Unformatted text preview: WEB EXTENSION 5D The Pure Expectations Theory and Estimation of Forward Rates I n Chapter 5, we saw that the shape of the yield curve depends primarily on two factors: (1) expectations about future inflation and (2) the relative risk of securities with different maturities. We also saw how to calculate the yield curve, given inflation and maturity-related risks. In practice, this process often works in reverse: Investors and analysts plot the yield curve and then use information embedded in it to estimate the market's expectations regarding future inflation and risk. This process of using the yield curve to estimate future expected interest rates is straightforward, provided (1) we focus on Treasury bonds, and (2) we assume that all Treasury bonds have the same risk (in other words, there is no maturity risk premium). Although this second assumption may not be reasonable, it enables us for the time being to take out the effects of risk and focus exclusively on how expectations about future interest rates affect the shape of the yield curve. Later on, we will show what happens when we once again assume that there is a maturity risk premium. In fact, even though most evidence suggests that there is a positive maturity risk premium, some academics and practitioners contend that this second assumption is reasonable, at least as an approximation. They argue that the market is dominated by large bond traders who buy and sell securities of different maturities each day, that these traders focus only on short-term returns, and that they are not concerned with maturity risk. According to this view, a bond trader is just as willing to buy a 20-year bond to pick up a short-term profit as to buy a 3-month security. Strict proponents of this view argue that the shape of the Treasury yield curve is therefore determined only by market expectations about future interest rates. This position has been called the pure expectations theory of the term structure of interest rates. The pure expectations theory (often simply referred to as the "expectations theory") assumes that (1) bond traders establish bond prices and interest rates strictly on the basis of expectations for future interest rates, and (2) they are indifferent to maturity because they do not view long-term bonds as being riskier than short-term bonds. If this were true, then the maturity risk premium (MRP) would be zero, and long-term interest rates would simply be a weighted average of current and expected future short-term interest rates. To illustrate this point, assume that 1-year Treasury securities currently yield 5% while 2-year Treasury securities yield 5.5%. Investors with a 2-year horizon have two primary options, as follows. Option 1: Buy a 2-year security and hold it for 2 years. Option 2: Buy a 1-year security, hold it for 1 year, and then, at the end of the year, reinvest the proceeds in another 1-year security.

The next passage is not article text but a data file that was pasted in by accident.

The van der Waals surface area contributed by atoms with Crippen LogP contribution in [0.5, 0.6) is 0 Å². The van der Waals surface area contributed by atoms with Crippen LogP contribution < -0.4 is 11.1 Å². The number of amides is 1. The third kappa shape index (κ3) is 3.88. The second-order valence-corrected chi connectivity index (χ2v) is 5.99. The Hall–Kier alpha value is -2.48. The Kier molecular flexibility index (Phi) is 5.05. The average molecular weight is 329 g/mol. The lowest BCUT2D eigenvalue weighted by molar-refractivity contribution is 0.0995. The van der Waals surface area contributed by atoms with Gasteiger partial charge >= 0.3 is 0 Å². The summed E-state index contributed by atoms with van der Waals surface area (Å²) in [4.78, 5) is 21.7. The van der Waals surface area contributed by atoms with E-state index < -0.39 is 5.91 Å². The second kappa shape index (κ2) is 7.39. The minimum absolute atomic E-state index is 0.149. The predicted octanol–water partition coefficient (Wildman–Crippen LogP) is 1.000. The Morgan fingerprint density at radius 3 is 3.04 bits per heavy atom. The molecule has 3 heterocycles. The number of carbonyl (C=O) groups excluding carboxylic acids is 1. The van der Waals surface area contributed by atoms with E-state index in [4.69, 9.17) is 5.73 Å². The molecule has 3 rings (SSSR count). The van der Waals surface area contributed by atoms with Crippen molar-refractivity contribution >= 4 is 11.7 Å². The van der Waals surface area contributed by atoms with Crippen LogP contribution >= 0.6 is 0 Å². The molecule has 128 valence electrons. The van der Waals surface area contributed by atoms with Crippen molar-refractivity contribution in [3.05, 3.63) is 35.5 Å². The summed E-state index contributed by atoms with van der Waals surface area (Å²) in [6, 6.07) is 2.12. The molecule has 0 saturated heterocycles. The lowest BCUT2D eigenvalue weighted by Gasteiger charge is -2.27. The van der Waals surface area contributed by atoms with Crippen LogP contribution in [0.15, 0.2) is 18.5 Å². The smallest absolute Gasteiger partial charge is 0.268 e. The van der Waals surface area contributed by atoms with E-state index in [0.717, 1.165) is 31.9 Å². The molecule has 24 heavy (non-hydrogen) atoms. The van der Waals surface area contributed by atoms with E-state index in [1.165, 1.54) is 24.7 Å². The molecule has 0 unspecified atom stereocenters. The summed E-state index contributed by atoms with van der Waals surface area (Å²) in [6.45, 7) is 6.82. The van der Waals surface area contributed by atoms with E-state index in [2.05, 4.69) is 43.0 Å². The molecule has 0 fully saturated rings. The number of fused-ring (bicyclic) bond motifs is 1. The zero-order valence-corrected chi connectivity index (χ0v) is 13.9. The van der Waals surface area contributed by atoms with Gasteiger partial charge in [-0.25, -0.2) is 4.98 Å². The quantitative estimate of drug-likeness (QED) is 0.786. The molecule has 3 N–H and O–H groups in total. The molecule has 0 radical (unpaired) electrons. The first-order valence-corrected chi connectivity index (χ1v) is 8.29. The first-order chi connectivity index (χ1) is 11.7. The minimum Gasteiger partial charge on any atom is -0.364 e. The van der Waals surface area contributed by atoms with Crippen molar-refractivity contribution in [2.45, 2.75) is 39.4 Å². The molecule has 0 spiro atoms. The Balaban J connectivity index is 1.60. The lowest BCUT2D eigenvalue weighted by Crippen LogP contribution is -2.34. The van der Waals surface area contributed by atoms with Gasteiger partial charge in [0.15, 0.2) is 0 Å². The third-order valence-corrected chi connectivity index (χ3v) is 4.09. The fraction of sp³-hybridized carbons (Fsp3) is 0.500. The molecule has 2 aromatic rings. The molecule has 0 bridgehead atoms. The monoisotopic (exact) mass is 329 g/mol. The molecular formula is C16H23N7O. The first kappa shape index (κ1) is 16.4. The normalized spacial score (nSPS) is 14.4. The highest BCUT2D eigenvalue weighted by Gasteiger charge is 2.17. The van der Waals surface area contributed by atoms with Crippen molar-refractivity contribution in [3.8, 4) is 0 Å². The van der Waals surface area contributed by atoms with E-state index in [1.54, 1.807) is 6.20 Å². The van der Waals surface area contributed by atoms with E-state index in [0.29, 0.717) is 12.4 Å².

1 2 Web Extension 5D: The Pure Expectations Theory and Estimation of Forward Rates If investors select Option 1, then for every dollar they invest today they will have accumulated $1.113025 by the end of Year 2: Funds at end of Year 2 $11:0552 $1:113025 Investors who select Option 2 must expect to end up with at least the same amount (else they would be indifferent between the options): Funds at end of Year 2 $11:051 X Here X is the expected interest rate on a 1-year Treasury security one year from now. If the expectations theory is correct, then each option must provide the same amount of cash at the end of 2 years, which implies that 1:051 X 1:0552 We can rearrange this equation and then solve for X: 1 X 1:0552 =1:05 X 1:0552 =1:05-1 0:0600238 6:00238% Thus, if the expectations theory is correct, the current yield curve would indicate that the market expects the 1-year rate to be 6.00238% 1 year from now. We can use yield curve data to help predict future short-term interest rates. In the absence of maturity risk premiums, an upward-sloping Treasury yield curve implies that the market expects future short-term rates to increase. Also, notice that the 2-year rate of 5.5% is a geometric average of the current and expected 1-year rates.1 not an average of expected short-term yields. For example, suppose investors expected the 1-year Treasury rate to be 6.00238% a year from now yet 2-year bonds yielded only 5.25%. Bond traders would be able to earn a profit by adopting the following strategy: 1. Borrow money for 2 years at an annual cost of 5.25%. 2. Invest the money in a series of 1-year securities. The annual expected return over the 2-year period would be [(1.05)(1.0600238)]1/2 - 1 = 5.5%. Earning 5.5% when the cost is 5.25% is a good deal, so bond traders would rush to borrow money (demand funds) in the 2-year market and invest (or supply funds) in the 1-year market. Recall that an increase in the demand for funds raises interest rates whereas an increase in the supply of funds reduces interest rates. Therefore, bond traders would push up the 2-year yield but reduce the yield on 1-year bonds. The net effect would be a market equilibrium in which the 2-year rate is a weighted average of expected future 1-year rates. The preceding analysis is based on the assumption that the maturity risk premium is zero, but most evidence suggests that there is a positive maturity risk premium. For example, assume once again that 1- and 2-year maturities yield 5.0% and 5.5%, respectively, so we have a rising yield curve. However, now assume that the maturity risk premium on the 2-year bond is 0.2% versus 0% for the 1-year bond. This premium means that in equilibrium the expected annual return on a 2-year bond (5.5%)